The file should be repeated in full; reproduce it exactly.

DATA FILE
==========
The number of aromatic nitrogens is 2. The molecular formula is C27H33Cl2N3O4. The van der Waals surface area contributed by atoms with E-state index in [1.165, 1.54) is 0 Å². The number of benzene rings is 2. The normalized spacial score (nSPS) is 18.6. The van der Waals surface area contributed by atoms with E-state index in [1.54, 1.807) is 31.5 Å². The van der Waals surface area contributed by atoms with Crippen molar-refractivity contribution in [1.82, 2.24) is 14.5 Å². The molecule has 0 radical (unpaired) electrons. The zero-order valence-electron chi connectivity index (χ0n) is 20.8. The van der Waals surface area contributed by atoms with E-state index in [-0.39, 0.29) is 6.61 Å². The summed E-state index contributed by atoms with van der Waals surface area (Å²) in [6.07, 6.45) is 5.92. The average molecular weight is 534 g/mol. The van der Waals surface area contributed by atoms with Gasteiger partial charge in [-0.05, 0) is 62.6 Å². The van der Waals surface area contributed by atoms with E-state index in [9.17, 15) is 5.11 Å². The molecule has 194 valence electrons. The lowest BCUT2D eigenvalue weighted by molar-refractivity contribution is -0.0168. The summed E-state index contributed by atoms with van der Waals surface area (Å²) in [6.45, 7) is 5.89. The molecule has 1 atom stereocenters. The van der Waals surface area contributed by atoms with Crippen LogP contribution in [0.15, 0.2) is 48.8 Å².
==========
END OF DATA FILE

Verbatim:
The number of aromatic nitrogens is 2. The molecular formula is C27H33Cl2N3O4. The van der Waals surface area contributed by atoms with E-state index in [1.165, 1.54) is 0 Å². The number of benzene rings is 2. The normalized spacial score (nSPS) is 18.6. The van der Waals surface area contributed by atoms with E-state index in [1.54, 1.807) is 31.5 Å². The van der Waals surface area contributed by atoms with Crippen molar-refractivity contribution in [1.82, 2.24) is 14.5 Å². The molecule has 0 radical (unpaired) electrons. The zero-order valence-electron chi connectivity index (χ0n) is 20.8. The van der Waals surface area contributed by atoms with E-state index in [-0.39, 0.29) is 6.61 Å². The summed E-state index contributed by atoms with van der Waals surface area (Å²) in [6.07, 6.45) is 5.92. The average molecular weight is 534 g/mol. The van der Waals surface area contributed by atoms with Gasteiger partial charge in [-0.05, 0) is 62.6 Å². The van der Waals surface area contributed by atoms with E-state index in [9.17, 15) is 5.11 Å². The molecule has 194 valence electrons. The lowest BCUT2D eigenvalue weighted by molar-refractivity contribution is -0.0168. The summed E-state index contributed by atoms with van der Waals surface area (Å²) in [6.45, 7) is 5.89. The molecule has 1 atom stereocenters. The van der Waals surface area contributed by atoms with Crippen LogP contribution in [0.15, 0.2) is 48.8 Å².